Heightened Pleading Required in Omission-Based Kitty Litter/Beer Carton Dispute
This blog is no stranger to litigants attempting to transform run-of-the-mill contract disputes into claims for unfair or deceptive trade practices. Nor are our North Carolina courts, given the prospect of recovering treble damages and attorneys’ fees to a spurned business.
Today’s post looks at a recent decision from the United States District Court for the Middle District of North Carolina where the plaintiff tried to ferment a contract claim into a claim under section 75-1.1 using the yeast of a fraudulent omission. Although the decision reached a predictable result, it is notable for its application of the heightened pleading standards in Rule 9(b) to a claim resting on a fraudulent omission.
Previous cases have applied the Rule 9(b) standard to section 75-1.1 claims predicated on fraudulent misrepresentations, both in federal court and in state court. The Middle District’s decision applied the same exacting standard to an omission-based claim and found the pleadings wanting.
Kitty Litter and Beer Cartons
The plaintiff, Packrite, LLC, specializes in finishing corrugated and folding carton packaging. The defendant, Graphic Packaging International, LLC, manufactures similar products.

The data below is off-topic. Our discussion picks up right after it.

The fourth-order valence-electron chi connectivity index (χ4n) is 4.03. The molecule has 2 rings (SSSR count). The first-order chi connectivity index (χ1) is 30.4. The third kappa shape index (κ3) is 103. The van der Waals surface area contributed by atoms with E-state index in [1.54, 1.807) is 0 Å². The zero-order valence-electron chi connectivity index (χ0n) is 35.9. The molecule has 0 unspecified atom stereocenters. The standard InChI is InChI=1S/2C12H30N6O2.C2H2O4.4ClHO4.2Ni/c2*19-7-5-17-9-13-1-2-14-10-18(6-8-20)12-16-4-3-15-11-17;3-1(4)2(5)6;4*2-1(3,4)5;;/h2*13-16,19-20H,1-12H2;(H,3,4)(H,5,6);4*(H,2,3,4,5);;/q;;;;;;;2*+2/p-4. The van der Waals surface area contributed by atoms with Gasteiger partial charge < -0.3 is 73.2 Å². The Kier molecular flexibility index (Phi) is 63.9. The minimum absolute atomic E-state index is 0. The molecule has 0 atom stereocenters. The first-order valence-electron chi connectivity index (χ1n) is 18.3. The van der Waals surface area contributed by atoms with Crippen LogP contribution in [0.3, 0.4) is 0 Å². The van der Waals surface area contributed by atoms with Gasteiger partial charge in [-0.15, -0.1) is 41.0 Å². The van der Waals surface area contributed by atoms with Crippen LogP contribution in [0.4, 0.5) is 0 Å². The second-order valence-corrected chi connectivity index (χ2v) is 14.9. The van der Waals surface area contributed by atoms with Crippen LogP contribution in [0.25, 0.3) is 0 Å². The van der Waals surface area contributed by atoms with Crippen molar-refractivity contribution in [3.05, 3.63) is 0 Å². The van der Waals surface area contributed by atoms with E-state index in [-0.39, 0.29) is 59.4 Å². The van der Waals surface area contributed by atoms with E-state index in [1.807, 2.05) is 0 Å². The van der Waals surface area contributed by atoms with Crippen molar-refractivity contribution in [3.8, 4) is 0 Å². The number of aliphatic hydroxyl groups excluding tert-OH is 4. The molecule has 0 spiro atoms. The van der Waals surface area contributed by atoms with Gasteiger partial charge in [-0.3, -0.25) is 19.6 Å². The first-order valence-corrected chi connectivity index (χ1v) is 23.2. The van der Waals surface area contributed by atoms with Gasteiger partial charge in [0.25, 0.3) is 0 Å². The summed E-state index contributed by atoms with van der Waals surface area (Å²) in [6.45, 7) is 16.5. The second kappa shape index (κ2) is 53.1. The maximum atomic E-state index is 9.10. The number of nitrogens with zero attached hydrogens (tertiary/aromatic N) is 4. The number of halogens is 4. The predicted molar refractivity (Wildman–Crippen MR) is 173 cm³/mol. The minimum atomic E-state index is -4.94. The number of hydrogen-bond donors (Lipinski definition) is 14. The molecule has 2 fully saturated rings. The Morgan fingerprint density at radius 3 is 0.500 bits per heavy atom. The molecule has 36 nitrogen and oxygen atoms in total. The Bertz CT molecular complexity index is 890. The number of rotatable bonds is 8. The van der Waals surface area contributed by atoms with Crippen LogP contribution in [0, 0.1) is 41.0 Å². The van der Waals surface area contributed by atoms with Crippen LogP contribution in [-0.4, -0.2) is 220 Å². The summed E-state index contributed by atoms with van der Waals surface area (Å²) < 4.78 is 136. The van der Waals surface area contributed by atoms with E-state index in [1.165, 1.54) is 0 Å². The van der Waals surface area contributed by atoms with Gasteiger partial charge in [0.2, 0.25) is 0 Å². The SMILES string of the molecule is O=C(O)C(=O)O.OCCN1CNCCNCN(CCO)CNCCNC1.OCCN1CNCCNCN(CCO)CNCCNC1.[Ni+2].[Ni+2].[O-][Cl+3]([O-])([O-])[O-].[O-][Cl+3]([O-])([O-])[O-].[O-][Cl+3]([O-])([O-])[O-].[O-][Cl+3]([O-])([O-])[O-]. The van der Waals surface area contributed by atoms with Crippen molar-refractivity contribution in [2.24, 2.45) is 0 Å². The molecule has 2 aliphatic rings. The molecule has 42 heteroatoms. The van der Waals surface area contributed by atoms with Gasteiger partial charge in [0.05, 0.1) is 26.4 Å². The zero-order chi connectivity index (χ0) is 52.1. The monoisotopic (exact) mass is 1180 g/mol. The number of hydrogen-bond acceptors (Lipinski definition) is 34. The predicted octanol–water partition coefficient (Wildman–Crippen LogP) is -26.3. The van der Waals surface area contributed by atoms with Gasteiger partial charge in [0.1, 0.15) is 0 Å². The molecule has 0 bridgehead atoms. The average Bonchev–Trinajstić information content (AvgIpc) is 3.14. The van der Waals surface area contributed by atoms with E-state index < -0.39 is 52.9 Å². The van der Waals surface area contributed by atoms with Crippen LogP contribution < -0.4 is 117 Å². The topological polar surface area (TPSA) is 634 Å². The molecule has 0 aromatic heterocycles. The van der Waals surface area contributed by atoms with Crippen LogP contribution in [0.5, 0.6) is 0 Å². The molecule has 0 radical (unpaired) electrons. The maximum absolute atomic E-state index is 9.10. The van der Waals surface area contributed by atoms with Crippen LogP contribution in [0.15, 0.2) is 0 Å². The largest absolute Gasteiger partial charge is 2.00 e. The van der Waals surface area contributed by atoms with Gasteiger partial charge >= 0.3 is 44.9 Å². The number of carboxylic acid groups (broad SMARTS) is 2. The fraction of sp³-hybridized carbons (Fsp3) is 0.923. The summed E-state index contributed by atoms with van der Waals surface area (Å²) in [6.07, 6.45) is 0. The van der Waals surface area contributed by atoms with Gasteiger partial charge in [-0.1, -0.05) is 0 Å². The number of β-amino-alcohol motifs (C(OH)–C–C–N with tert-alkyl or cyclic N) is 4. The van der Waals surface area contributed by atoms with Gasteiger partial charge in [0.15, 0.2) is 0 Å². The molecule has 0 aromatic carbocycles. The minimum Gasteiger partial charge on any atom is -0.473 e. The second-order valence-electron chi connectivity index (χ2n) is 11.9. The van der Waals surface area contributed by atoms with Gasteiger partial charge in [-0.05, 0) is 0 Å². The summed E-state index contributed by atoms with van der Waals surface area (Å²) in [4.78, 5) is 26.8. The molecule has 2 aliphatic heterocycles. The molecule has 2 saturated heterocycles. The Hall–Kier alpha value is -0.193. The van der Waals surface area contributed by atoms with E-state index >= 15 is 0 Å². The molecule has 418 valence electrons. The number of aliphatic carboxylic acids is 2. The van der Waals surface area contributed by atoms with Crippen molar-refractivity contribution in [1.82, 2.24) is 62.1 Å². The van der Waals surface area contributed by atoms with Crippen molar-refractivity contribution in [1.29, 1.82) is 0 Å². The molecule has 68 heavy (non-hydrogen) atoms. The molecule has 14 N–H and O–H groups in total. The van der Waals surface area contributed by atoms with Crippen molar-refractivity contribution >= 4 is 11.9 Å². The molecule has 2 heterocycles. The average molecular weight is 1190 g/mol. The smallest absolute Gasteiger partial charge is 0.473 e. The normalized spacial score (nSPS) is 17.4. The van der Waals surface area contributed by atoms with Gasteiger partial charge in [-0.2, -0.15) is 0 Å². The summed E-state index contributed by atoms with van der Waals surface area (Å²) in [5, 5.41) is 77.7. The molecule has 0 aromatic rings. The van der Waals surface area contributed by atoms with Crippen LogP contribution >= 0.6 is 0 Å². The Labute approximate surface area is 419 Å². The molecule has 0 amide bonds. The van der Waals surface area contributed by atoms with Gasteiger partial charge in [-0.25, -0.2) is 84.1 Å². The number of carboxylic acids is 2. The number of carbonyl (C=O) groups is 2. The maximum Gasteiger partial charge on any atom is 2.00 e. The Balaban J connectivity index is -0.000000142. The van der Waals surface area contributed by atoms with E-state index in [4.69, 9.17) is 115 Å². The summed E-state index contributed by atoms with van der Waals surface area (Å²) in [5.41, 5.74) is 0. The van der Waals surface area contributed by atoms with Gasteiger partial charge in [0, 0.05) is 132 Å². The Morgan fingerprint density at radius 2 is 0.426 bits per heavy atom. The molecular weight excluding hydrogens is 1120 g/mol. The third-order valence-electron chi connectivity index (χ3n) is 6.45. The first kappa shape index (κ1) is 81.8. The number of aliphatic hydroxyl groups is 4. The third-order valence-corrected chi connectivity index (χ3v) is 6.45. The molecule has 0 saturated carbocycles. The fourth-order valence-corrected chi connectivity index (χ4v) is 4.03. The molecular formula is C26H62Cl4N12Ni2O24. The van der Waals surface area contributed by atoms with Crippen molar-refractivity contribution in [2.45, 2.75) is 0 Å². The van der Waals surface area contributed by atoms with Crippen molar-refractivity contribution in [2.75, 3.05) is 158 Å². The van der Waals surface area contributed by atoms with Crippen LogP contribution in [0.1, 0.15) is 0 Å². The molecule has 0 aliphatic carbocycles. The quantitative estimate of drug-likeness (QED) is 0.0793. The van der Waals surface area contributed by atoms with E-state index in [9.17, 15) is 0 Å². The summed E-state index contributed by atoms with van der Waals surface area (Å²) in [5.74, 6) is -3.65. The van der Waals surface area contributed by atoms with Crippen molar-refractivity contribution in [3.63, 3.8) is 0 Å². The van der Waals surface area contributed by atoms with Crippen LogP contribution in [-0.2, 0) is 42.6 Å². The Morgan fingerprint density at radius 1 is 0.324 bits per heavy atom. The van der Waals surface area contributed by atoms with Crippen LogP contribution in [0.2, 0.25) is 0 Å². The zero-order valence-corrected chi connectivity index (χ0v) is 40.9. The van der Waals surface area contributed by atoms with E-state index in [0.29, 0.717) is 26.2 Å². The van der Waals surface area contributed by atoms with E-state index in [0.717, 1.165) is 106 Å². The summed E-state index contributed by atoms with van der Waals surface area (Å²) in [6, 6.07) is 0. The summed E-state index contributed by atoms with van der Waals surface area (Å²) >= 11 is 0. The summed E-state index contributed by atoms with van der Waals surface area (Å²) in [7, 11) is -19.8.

Packrite and Graphic worked together on projects beginning in 2012. The dispute that led to litigation began with a 2016 opportunity to produce packaging for Clorox Kitty Litter. Graphic asked for Packrite’s assistance, but both companies worried that they did not have the resources to take on such a large project.
According to Packrite’s complaint, Graphic’s Director of Operations, Chris Berndt, threw some extra chips into the kitty. Berndt told Packrite that if it helped with the Kitty Litter project, Graphic would enter into a three-year contract with Packrite under which Packrite would be the sole producer for Graphic’s requirements of beer cartons—a deal worth approximately $10 million a year in gross revenue to Packrite. Packrite claims that it agreed to assist with the Kitty Litter project based on that sweetener.
Graphic Reaffirmed Its Promise
Packrite next alleged that it met with Kristopher Dover, Graphic’s Vice President of Operations. Dover told Packrite that Berndt did not have the authority to commit Graphic to the Beer Carton project, but that Graphic would nonetheless honor the original promise and commit to that project.
According to Packrite, this is where the brew started to sour. Graphic provided Packrite with an initial draft of the contract for the Beer Carton project, and Packrite sent back revisions, but Graphic never responded to the proposed revisions, though Graphic and Packrite continued to negotiate through May 2017.
Packrite alleged that Graphic had decided that it did not want to move forward with Packrite as of the end of February 2017, and that Graphic was stalling on finalizing the contract to develop its exit strategy. This activity would later form the basis for Packrite’s fraudulent omission claim—that Graphic knew that it was not going to move forward with Packrite but concealed that decision for months while it pretended to negotiate the contract for the Beer Carton project.
Ultimately, the parties never signed the contract for the Beer Carton project, and litigation ensued.
Packrite’s Third Bite at the Apple